By 
Steve B Geery (Lake Dallas, TX USA) - See all my reviews
This review is from: See What You Want to See (Audio CD)
I can't recall the last time I put a CD in and was instantly captivated by every cut. This is one of the most powerful albums I have heard in years. Del Rio, TX 1959 was great, but in no way prepared me for this......Uncategorizable, as all the best music is!
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2 of 2 people found the following review helpful
5.0 out of 5 stars Foster Grabs your heart with this CD. Revolutionary work!!!, June 10, 1999
By A Customer
This review is from: See What You Want to See (Audio CD)
I just want to say that I agree with everyone's reviews on this CD. I became a Radney fan with his first CD, "Del Rio, Texas 1959."
Radney is a great songwriter, but only now have I realized what he can do with his voice as well. His emotions, his life, have become a part of me, and I think he is absolutely one of the most talented artists in the music business to date. If only his record company will serve this CD justice, and push it hard until someone listens, then one day we will ALL know who this man is, and all you'll have to say is "RADNEY" for people to know who you're talking about.
These "cookie cut" songs coming out of Nashville by these lame new singers who can't even write one single song, are going to die one day. And what people will know then is what we Radney fans have known all along, that he is the "REVOLUTION."
If you are only checking this site out and don't know much about Radney, you should after reading these reviews. It will be the best money you've spent on a CD in a LONG TIME.
To all the fans out there, keep the faith. Call your local radio stations, contact his record company, Arista Austin, if you have to. Do anything you can to promote these songs, and make sure it doesn't just disappear into the woodwork like so many great artists' songs have in the past. Radney deserves at least that much from us.
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2 of 2 people found the following review helpful
4.0 out of 5 stars Country music at its finest..., December 16, 1999
This review is from: See What You Want to See (Audio CD)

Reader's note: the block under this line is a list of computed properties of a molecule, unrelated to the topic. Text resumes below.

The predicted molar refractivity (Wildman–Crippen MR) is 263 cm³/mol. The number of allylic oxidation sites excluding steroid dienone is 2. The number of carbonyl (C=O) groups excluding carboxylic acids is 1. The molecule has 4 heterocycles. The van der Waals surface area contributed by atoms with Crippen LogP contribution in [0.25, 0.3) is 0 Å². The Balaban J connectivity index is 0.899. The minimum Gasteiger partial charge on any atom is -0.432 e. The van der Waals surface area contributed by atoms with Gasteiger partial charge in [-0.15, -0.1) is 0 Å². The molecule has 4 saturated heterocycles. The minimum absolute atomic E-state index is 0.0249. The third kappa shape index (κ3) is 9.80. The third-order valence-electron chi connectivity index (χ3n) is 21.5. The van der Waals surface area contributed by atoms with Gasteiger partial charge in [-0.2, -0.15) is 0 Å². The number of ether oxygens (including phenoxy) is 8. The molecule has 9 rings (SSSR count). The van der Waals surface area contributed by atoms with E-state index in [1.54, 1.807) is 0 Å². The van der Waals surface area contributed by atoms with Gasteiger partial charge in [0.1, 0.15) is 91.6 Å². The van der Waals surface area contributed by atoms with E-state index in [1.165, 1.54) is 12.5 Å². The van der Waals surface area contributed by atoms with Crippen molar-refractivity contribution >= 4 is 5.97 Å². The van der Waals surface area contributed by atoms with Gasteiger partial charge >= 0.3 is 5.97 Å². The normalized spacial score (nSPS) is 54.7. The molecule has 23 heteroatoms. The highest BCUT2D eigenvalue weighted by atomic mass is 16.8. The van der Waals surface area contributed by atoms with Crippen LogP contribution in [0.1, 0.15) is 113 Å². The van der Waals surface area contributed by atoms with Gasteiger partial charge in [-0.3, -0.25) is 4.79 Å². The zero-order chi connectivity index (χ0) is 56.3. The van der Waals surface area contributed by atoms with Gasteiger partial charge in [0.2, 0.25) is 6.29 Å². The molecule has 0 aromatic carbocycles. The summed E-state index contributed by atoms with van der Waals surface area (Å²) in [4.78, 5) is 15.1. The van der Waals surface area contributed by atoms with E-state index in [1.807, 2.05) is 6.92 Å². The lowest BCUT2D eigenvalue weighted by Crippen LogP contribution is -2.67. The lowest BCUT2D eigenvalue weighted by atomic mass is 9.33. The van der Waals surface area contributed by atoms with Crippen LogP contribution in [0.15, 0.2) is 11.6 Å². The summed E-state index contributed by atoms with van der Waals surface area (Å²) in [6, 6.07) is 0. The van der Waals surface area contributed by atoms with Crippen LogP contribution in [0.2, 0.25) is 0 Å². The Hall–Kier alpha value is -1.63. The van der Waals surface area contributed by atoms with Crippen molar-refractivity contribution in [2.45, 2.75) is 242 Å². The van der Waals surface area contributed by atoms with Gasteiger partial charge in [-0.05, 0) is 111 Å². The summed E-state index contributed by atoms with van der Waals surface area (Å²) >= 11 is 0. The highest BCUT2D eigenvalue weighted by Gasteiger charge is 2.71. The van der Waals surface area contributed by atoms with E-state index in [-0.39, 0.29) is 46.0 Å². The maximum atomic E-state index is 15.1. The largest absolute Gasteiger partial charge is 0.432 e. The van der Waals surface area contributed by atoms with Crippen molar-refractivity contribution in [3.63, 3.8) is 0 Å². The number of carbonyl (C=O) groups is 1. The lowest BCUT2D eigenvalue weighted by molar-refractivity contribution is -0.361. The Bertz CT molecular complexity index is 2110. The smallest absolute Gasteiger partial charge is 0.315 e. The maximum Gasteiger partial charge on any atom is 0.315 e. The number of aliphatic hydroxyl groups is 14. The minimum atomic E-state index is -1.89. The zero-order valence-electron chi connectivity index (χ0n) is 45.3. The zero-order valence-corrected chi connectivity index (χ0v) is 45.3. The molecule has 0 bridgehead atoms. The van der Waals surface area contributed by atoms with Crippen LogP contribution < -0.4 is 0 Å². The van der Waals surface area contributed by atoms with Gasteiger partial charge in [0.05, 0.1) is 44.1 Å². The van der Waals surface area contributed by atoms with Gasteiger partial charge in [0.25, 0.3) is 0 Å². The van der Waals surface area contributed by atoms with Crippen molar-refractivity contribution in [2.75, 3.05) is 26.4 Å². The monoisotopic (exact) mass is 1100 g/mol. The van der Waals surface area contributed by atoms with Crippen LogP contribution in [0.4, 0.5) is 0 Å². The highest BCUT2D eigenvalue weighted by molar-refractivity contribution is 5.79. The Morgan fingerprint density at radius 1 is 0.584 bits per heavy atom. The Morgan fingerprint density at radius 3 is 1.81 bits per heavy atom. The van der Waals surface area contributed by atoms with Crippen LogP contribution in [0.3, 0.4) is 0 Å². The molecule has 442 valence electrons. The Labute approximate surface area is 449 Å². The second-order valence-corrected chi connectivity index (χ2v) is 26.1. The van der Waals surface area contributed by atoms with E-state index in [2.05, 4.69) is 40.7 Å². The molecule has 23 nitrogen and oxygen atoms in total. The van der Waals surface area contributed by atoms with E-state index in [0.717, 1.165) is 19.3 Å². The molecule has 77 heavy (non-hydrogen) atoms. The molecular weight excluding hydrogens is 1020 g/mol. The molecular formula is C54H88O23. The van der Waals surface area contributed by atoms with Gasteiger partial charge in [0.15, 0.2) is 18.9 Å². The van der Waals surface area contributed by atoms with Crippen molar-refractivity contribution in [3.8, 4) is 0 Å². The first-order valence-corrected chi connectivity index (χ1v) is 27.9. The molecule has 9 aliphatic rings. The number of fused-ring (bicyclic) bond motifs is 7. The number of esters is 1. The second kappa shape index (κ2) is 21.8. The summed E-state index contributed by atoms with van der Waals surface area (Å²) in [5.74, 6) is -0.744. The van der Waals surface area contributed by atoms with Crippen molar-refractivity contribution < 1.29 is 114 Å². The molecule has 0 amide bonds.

This album earns Radney a pardon from the absolutely awful mess that was 'Labor of Love'. In this effort he returns to his roots and offers a brilliant collection of songs on par with his first solo album (Del Rio, TX 1959). Hopefully, he'll abandon further attempts to break into country top 40 radio play and settle in among an elite peer group of singer songer writers (Lyle Lovett, Robert Earl Keen, Kieran Kane, Kevin Welch, and a scant few others).
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3 of 4 people found the following review helpful
5.0 out of 5 stars A Classic That Fits In No Musical Category., August 15, 2003
This review is from: See What You Want to See (Audio CD)
This album defies description almost as well as it defies categorization. Which is not only why it should have been on the playlists of hundreds of rock/country/AOR radio stations, but on thousands CD storage units throughout the US.
By and large, Radney Foster's solo efforts have focused more on the country side of the country rock concept. But with this release, he has struck more of a true middle ground. In so doing, he has also struck pure gold, even if its sales never approach 500,000.
The songwriting is superb, the lyrics incredibly human without being the least bit pandering, the musicianship and production extraordinary. The combination makes for an album that has an absolutely timeless quality to it.
I am not a country music fan by any means -- at least, not in the traditional sense. Foster & Lloyd (along with kd lang and Lyle Lovett) were one of the few exceptions that found their way into my collection, because they managed to bring so many new influences together for their supposedly "country" music. This album is a throwback to that musical melting pot mentality.
But don't get me wrong. This is anything but a soundalike from those great albums of the early late 80s. This guy has grown up, and you can hear it in every lyric. He's figured out that even his wonderful telltale twang isn't the only way to tell a tale that shakes your foundation.
If he never makes another album this good, that's just fine. This is as good as the singer-songwriter genre gets. So whatever you do, don't buy this used. Mr. Foster deserves every penny for See What You Want To See.
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See What You Want to See
See What You Want to See by Radney Foster (Audio CD - 1999)